After accounting for factors that could contribute to suicide risk, such as depression, alcoholism, and substance abuse, the researchers found that for each 10 percentage-point increase in a state’s rate of household gun ownership, the youth suicide rate jumped by almost 27%. The study looked at gun ownership across all 50 states in 2004 and youth suicide rates from 2005 to 2015.
In a February 8, 2019 Reuters article, Cathy Barber, director of the Means Matter Campaign at the Harvard Injury Control Research Center, who was not involved with study, noted that gun owners typically keep their guns secure when their children are young but may not be so vigilant about it when their kids are teens—even though that’s when the risk for both suicide and accidental shootings increases.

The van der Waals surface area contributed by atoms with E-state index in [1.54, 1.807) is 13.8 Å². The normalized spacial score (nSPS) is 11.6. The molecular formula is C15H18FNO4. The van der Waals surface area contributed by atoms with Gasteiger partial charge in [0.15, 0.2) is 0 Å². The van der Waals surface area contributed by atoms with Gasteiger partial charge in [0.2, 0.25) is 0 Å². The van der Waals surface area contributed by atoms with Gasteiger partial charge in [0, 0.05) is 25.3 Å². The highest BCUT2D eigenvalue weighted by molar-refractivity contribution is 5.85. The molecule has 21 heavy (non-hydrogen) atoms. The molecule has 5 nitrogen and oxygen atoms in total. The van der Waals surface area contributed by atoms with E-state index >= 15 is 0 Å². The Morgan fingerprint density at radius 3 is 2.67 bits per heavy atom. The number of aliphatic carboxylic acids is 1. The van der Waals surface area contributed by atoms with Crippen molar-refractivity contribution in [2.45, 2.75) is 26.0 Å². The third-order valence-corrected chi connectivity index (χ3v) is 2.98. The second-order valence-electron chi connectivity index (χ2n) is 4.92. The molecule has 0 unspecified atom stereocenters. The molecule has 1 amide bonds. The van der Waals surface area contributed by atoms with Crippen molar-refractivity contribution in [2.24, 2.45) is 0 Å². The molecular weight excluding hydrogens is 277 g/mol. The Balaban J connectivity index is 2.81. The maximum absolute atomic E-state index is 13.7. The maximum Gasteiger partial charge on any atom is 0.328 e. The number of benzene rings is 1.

To help reduce youth suicide, it would help “for opinion leaders in the gun-owning community … to promote that a basic tenet of firearm safety is ensuring your guns aren’t accessible to a person who is at risk for suicide,” Barber told Reuters.
Read the Reuters article: More youth suicides seen in states with higher gun ownership rates
Report: Rising Utah suicide rate propelled by guns (Harvard Chan School news)
Suicide prevention fight moving into gun country (Harvard Chan School news)